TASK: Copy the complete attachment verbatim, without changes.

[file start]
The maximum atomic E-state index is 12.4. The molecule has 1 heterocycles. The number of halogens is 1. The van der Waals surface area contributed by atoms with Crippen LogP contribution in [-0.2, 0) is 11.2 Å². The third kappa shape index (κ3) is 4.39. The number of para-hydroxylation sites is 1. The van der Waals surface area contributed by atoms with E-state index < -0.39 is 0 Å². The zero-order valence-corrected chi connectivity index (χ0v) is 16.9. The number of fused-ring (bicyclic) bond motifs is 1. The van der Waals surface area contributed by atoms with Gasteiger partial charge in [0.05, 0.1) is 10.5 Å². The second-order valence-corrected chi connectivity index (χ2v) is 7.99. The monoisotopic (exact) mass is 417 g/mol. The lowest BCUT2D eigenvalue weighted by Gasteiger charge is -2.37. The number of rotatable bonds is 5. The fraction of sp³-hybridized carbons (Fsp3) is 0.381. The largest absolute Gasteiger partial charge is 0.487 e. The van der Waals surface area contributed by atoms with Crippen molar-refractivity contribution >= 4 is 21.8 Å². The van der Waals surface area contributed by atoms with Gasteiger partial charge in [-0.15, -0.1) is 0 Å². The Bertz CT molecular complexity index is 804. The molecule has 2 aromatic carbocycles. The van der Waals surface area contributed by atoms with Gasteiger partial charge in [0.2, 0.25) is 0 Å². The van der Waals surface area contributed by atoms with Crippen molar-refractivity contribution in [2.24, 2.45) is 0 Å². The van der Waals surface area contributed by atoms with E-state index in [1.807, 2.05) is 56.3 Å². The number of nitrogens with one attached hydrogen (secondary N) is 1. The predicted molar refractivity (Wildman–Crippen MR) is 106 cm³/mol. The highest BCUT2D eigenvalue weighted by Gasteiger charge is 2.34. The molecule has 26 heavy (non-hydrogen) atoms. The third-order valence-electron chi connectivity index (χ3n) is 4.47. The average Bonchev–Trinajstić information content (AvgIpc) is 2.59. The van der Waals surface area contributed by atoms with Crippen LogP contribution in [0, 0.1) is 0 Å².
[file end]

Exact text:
The maximum atomic E-state index is 12.4. The molecule has 1 heterocycles. The number of halogens is 1. The van der Waals surface area contributed by atoms with Crippen LogP contribution in [-0.2, 0) is 11.2 Å². The third kappa shape index (κ3) is 4.39. The number of para-hydroxylation sites is 1. The van der Waals surface area contributed by atoms with E-state index < -0.39 is 0 Å². The zero-order valence-corrected chi connectivity index (χ0v) is 16.9. The number of fused-ring (bicyclic) bond motifs is 1. The van der Waals surface area contributed by atoms with Gasteiger partial charge in [0.05, 0.1) is 10.5 Å². The second-order valence-corrected chi connectivity index (χ2v) is 7.99. The monoisotopic (exact) mass is 417 g/mol. The lowest BCUT2D eigenvalue weighted by Gasteiger charge is -2.37. The number of rotatable bonds is 5. The fraction of sp³-hybridized carbons (Fsp3) is 0.381. The largest absolute Gasteiger partial charge is 0.487 e. The van der Waals surface area contributed by atoms with Crippen molar-refractivity contribution >= 4 is 21.8 Å². The van der Waals surface area contributed by atoms with Gasteiger partial charge in [-0.15, -0.1) is 0 Å². The Bertz CT molecular complexity index is 804. The molecule has 2 aromatic carbocycles. The van der Waals surface area contributed by atoms with Gasteiger partial charge in [0.2, 0.25) is 0 Å². The van der Waals surface area contributed by atoms with Crippen molar-refractivity contribution in [2.24, 2.45) is 0 Å². The van der Waals surface area contributed by atoms with E-state index in [1.807, 2.05) is 56.3 Å². The number of nitrogens with one attached hydrogen (secondary N) is 1. The predicted molar refractivity (Wildman–Crippen MR) is 106 cm³/mol. The highest BCUT2D eigenvalue weighted by Gasteiger charge is 2.34. The molecule has 26 heavy (non-hydrogen) atoms. The third-order valence-electron chi connectivity index (χ3n) is 4.47. The average Bonchev–Trinajstić information content (AvgIpc) is 2.59. The van der Waals surface area contributed by atoms with Crippen LogP contribution in [0, 0.1) is 0 Å².